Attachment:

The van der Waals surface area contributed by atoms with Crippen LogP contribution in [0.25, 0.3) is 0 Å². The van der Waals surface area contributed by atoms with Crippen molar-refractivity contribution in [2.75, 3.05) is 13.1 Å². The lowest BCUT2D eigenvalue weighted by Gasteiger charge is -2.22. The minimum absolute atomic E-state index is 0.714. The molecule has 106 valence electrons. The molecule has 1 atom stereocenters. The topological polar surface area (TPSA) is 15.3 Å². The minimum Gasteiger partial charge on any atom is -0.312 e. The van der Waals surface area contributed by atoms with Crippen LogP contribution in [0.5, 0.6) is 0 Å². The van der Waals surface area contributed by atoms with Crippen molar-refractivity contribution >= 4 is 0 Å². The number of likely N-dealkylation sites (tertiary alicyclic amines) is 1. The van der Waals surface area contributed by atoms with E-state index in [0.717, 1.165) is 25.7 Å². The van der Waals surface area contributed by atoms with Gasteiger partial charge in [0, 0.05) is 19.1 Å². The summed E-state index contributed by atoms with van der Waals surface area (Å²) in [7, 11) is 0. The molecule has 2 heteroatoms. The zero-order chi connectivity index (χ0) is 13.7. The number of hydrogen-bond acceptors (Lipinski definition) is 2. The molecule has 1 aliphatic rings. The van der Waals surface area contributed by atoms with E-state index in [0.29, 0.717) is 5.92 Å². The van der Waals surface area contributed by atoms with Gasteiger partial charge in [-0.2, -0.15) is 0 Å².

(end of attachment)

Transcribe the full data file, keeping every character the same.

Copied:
The van der Waals surface area contributed by atoms with Crippen LogP contribution in [0.25, 0.3) is 0 Å². The van der Waals surface area contributed by atoms with Crippen molar-refractivity contribution in [2.75, 3.05) is 13.1 Å². The lowest BCUT2D eigenvalue weighted by Gasteiger charge is -2.22. The minimum absolute atomic E-state index is 0.714. The molecule has 106 valence electrons. The molecule has 1 atom stereocenters. The topological polar surface area (TPSA) is 15.3 Å². The minimum Gasteiger partial charge on any atom is -0.312 e. The van der Waals surface area contributed by atoms with Crippen LogP contribution in [0.5, 0.6) is 0 Å². The van der Waals surface area contributed by atoms with Crippen molar-refractivity contribution >= 4 is 0 Å². The number of likely N-dealkylation sites (tertiary alicyclic amines) is 1. The van der Waals surface area contributed by atoms with E-state index in [0.717, 1.165) is 25.7 Å². The van der Waals surface area contributed by atoms with Gasteiger partial charge in [0, 0.05) is 19.1 Å². The summed E-state index contributed by atoms with van der Waals surface area (Å²) in [7, 11) is 0. The molecule has 2 heteroatoms. The zero-order chi connectivity index (χ0) is 13.7. The number of hydrogen-bond acceptors (Lipinski definition) is 2. The molecule has 1 aliphatic rings. The van der Waals surface area contributed by atoms with E-state index in [0.29, 0.717) is 5.92 Å². The van der Waals surface area contributed by atoms with Gasteiger partial charge in [-0.2, -0.15) is 0 Å².